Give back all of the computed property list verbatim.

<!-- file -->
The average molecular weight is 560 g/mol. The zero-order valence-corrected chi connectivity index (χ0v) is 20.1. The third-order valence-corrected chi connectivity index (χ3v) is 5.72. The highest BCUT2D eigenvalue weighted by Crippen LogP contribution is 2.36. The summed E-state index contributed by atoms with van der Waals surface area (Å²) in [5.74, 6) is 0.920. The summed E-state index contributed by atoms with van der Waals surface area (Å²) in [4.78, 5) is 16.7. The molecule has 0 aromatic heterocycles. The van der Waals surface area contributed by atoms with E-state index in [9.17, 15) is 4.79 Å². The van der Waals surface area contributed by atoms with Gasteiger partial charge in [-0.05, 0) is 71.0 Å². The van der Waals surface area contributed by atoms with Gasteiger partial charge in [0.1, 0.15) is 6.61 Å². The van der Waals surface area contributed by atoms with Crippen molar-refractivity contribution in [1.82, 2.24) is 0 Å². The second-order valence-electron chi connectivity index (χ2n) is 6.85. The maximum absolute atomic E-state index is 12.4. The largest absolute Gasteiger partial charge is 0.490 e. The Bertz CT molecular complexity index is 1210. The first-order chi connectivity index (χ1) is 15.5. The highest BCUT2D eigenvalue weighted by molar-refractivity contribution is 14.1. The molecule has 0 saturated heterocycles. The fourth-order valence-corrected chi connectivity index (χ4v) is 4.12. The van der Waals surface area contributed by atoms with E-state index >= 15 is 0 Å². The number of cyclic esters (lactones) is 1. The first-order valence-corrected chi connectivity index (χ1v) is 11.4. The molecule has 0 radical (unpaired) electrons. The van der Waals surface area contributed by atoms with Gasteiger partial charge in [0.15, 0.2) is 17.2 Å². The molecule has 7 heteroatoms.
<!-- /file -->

The average molecular weight is 560 g/mol. The zero-order valence-corrected chi connectivity index (χ0v) is 20.1. The third-order valence-corrected chi connectivity index (χ3v) is 5.72. The highest BCUT2D eigenvalue weighted by Crippen LogP contribution is 2.36. The summed E-state index contributed by atoms with van der Waals surface area (Å²) in [5.74, 6) is 0.920. The summed E-state index contributed by atoms with van der Waals surface area (Å²) in [4.78, 5) is 16.7. The molecule has 0 aromatic heterocycles. The van der Waals surface area contributed by atoms with E-state index in [9.17, 15) is 4.79 Å². The van der Waals surface area contributed by atoms with Gasteiger partial charge in [-0.05, 0) is 71.0 Å². The van der Waals surface area contributed by atoms with Gasteiger partial charge in [0.1, 0.15) is 6.61 Å². The van der Waals surface area contributed by atoms with Crippen molar-refractivity contribution in [1.82, 2.24) is 0 Å². The second-order valence-electron chi connectivity index (χ2n) is 6.85. The maximum absolute atomic E-state index is 12.4. The largest absolute Gasteiger partial charge is 0.490 e. The Bertz CT molecular complexity index is 1210. The first-order chi connectivity index (χ1) is 15.5. The highest BCUT2D eigenvalue weighted by molar-refractivity contribution is 14.1. The molecule has 0 saturated heterocycles. The fourth-order valence-corrected chi connectivity index (χ4v) is 4.12. The van der Waals surface area contributed by atoms with E-state index >= 15 is 0 Å². The number of cyclic esters (lactones) is 1. The first-order valence-corrected chi connectivity index (χ1v) is 11.4. The molecule has 0 radical (unpaired) electrons. The van der Waals surface area contributed by atoms with Gasteiger partial charge in [0.15, 0.2) is 17.2 Å². The molecule has 7 heteroatoms.